Electrical substation

Sulfur hexafluoride, a highly effective insulator and arc quencher, is commonly found in the power transmission and distribution industry. But to protect equipment, personnel, and the environment, users must be aware of the common SF6 gas hazards and how to avoid them.

Sulfur hexafluoride (SF6), when sealed inside power transmission and distribution(T&D) equipment, insulates switchgears, circuit breakers, and disconnectors by quenching dangerous arcs. This stable and nontoxic gas, which has excellent dielectric strength, is a key component in a power plant’s safety and efficiency. However, leaks can be dangerous on several fronts.

Here are some of the main SF6 gas hazards, followed by ways to avoid them.

1. Global warming

Carbon dioxide is the most abundant greenhouse gas (GHG), but it doesn’t come close to SF6 in terms of potency. This fluorinated gas can last in the atmosphere for 3,200 years before it is broken down by UV rays, and is 22,800 times more effective than CO2 at trapping infrared radiation in the atmosphere, according to the Environmental Protection Agency. In fact, SF6 has the highest Global Warming Potential (GWP) of any known gases.

2. Equipment failure

A leak in gas-insulated equipment means there is less gas to protect it from the effects of electrical arcs. The results are lost signals, short circuits, malfunctions, and, ultimately, equipment failure that compromise safety and operations. Even a 10% gas loss can permanently damage insulators, shields, arcing contacts, and main contacts.

With equipment failure comes repairs and replacements, expensive in terms of both time and money. There could also be property damage, such as fires, and extended power outages resulting from poorly insulated equipment — potentially a public relations nightmare.

Leaks also allow moisture to enter gas-insulated equipment. This is a major problem as the presence of water not only decreases insulation, but also combines with SF6 gas to create toxic byproducts that corrode metal and create more leaks.

3. Health risk

SF6 is nontoxic and poses no direct risks to people or animals. It fact, this gas is used in medical diagnostics. However, due to its heavier weight, escaped SF6 can settle in low-lying areas and displace the oxygen there. This can cause respiratory problems in personnel working in trenches and pits, especially when breathed in large quantities.

How to Avoid SF6 Gas Hazards

SF6 gas emissions monitor

GA35 emission monitor for SF6 gas

The best way to avoid SF6 gas hazards is to continually monitor gas-insulated equipment for both quantity (to detect leaks) and quality (for current gas conditions). Then, when the gas has dropped below a certain level of purity, technicians can clean it. Here are just a few of WIKA USA’s innovative SF6 gas solutions for greater safety and efficiency:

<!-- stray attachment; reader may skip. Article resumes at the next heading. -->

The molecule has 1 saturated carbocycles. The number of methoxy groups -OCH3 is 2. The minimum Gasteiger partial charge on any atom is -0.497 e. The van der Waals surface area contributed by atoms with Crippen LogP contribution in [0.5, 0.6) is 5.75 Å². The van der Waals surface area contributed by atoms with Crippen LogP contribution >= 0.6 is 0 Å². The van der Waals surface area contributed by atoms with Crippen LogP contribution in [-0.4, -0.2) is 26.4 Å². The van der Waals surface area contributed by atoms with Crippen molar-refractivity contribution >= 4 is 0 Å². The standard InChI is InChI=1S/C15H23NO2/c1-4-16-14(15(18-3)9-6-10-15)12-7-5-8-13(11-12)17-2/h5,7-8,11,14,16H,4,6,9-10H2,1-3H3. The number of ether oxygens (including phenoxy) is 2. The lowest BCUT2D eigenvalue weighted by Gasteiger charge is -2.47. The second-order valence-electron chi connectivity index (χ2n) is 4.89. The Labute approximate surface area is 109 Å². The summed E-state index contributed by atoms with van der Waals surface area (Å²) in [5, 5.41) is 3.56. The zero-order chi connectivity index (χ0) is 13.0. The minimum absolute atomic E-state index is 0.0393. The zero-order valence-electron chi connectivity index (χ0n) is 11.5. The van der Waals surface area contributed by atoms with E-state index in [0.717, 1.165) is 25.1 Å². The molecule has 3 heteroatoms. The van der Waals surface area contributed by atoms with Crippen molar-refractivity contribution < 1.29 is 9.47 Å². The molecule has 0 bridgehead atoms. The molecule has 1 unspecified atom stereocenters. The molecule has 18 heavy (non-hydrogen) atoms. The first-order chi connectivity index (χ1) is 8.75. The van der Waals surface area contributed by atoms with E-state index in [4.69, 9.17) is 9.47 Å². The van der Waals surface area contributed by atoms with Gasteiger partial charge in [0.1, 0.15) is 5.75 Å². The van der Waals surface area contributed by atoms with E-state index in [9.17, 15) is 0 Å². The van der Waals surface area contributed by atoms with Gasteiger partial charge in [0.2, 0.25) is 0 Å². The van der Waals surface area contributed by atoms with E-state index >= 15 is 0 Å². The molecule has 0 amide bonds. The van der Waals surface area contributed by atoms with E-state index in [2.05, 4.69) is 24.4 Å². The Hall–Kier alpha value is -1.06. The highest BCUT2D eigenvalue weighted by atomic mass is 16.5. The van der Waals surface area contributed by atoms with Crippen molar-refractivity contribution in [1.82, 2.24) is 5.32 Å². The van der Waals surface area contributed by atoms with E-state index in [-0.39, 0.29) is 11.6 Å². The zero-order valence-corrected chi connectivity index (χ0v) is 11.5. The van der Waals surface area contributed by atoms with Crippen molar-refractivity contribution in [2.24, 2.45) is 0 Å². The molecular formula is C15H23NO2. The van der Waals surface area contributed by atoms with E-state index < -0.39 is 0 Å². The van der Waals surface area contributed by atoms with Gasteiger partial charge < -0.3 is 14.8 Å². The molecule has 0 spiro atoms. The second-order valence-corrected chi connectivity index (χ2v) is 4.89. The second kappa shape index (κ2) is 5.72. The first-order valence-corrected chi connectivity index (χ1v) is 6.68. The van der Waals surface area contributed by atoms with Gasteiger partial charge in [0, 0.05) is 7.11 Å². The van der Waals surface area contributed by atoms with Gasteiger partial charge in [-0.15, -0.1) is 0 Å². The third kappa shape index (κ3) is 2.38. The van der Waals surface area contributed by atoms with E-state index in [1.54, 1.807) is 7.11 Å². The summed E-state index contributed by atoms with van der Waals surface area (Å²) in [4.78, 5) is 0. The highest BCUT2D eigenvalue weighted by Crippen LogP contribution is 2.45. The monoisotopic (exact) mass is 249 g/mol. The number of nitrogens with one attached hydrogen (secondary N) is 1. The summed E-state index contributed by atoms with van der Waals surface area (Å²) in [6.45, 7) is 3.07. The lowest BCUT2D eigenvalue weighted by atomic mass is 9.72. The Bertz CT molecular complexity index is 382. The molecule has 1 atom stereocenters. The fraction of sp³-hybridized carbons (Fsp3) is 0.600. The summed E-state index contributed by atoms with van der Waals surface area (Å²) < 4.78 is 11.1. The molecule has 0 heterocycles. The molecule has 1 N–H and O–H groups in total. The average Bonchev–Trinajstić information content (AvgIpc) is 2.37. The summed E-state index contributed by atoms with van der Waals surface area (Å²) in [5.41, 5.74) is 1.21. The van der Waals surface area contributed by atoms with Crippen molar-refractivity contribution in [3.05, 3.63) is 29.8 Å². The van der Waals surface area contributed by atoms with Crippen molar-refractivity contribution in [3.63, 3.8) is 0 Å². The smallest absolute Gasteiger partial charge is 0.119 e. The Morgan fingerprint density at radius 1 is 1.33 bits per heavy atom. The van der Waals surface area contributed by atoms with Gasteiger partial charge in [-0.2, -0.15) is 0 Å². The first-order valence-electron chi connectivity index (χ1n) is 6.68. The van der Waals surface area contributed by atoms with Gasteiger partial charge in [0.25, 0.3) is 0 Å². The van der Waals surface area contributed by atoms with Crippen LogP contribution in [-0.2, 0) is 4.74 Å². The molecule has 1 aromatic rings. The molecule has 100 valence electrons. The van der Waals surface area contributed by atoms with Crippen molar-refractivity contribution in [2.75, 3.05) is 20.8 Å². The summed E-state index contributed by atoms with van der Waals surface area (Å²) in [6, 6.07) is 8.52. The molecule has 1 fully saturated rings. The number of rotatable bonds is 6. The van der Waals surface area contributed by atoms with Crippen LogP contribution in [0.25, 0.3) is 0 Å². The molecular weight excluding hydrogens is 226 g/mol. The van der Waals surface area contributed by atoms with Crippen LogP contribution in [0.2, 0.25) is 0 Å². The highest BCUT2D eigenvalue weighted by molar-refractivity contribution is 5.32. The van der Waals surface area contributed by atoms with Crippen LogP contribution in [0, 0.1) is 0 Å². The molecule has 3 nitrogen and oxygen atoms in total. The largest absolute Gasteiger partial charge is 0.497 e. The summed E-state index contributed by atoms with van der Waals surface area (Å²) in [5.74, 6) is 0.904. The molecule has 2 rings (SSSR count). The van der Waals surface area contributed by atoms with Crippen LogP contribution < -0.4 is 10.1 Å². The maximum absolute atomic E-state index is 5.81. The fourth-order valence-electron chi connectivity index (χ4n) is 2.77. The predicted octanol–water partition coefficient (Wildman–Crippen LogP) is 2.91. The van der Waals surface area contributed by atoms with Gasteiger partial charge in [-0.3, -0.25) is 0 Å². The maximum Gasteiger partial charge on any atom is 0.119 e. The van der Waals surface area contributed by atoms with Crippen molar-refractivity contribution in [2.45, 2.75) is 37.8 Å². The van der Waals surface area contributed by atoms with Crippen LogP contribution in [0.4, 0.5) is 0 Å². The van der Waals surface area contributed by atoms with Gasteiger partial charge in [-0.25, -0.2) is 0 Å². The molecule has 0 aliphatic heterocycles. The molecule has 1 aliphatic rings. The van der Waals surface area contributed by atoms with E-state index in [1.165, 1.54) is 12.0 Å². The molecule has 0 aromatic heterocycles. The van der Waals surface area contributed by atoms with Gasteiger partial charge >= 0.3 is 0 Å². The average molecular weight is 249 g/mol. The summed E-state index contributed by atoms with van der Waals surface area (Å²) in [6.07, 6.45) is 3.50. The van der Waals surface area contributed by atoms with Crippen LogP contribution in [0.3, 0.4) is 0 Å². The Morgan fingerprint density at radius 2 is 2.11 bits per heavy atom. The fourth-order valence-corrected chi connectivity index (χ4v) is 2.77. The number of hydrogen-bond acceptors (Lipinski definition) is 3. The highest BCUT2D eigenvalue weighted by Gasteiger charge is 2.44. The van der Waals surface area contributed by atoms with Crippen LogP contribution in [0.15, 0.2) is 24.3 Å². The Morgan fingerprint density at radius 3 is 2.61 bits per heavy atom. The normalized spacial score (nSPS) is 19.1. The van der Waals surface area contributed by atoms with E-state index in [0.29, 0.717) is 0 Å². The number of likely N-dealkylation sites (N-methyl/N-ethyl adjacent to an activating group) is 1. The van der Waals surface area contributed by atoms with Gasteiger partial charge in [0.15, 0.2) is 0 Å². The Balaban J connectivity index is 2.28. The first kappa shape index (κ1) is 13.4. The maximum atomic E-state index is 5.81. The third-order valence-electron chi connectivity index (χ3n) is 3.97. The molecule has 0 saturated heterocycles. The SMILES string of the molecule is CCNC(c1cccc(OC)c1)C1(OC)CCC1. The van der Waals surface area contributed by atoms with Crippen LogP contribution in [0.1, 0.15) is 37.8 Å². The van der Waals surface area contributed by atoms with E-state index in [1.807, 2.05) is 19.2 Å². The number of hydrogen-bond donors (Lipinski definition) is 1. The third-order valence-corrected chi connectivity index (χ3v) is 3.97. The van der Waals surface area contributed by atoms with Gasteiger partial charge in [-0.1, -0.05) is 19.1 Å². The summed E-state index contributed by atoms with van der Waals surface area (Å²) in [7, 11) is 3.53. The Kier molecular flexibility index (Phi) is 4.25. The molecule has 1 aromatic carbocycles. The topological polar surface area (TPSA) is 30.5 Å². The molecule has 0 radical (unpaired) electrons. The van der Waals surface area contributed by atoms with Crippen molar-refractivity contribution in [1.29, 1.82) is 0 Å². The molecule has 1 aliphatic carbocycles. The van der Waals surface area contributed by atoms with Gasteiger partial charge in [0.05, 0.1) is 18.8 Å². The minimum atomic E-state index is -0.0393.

• Model GDHT-20is an integrated gas transmitter that measures density, pressure, humidity, and temperature. Based on these measurements, the unit uses a virial equation to calculate density. The GDHT-20 also constantly monitors the moisture content of a chamber and will alert technicians when conditions are ripe for the formation of toxic decomposition products.
  • Model GA35is especially designed to monitor SF6 levels in ambient air within enclosed spaces. Its infrared sensor is impervious to humidity and common volatile organic compounds (VOC), and provides continuous measurements to ensure occupational safety.
  • SF6 gas handling cart

    GPU-S-3000 SF6 gas handling unit

    Model GAD-2000is an innovative gas dehydration system that dries SF6 without having to stop operations. It removes a portion of the gas from gas-insulated switchgear, runs it through a series of compressors and filters, and then returns the dehydrated gas to the equipment – all with minimal human intervention.
  • Model GPU-S-3000is an all-in-one gas servicing unit that fills, cleans, recovers, and stores SF6 gas. It has additional SIL2 safety controls for the highest level of performance, which virtually eliminates operating errors and fugitive SF6 gas emissions.

WIKA is a global leader for innovations that significantly reduces the risk of SF6 gas hazards. For more information about our comprehensive portfolio of SF6 gas solutions, download this brochureor contact product specialists.

Products mentioned in this article:

Model GDHT-20 transmitter with MODBUS® output for indoor/outdoor SF6 gas-insulated equipment
Model GA35 emission monitor for SF6 gas
Model GAD-2000 gas dehydration system for SF6 gas-filled equipment during operation
Model GPU-S-3000 SF6 service equipment for filling, cleaning and the recovery of SF6 gas

4 Responses to
  1. Syed Taha Ahmed

    I read your blog on Common SF6 Gas Hazards and How to Avoid Them. I would like to know what will happen in case dew point results are not satisfactory. Please share if any incident had occurred due to low dew any where in the world in any SF6 related equipment. Moreover, Even a 10% gas loss can permanently damage insulators, shields, arcing contacts, and main contacts. Additionally, would you please quote the reference of research paper or white paper which indicates this fact that 10% gas loss would damage the equipment as well.

    • Faith Bergeron

      Hi Syed. Thank you for your comment. A product manager should be reaching out to you shortly if they have not already.

  2. Trixie

    Can sf6 gas be close to residential buildings (3-7 meters) and if so, is it dangerous

    • Faith Bergeron

      Hey Trixie. Thank you for your comment. A product manager should be reaching out to you shortly if they have not already.

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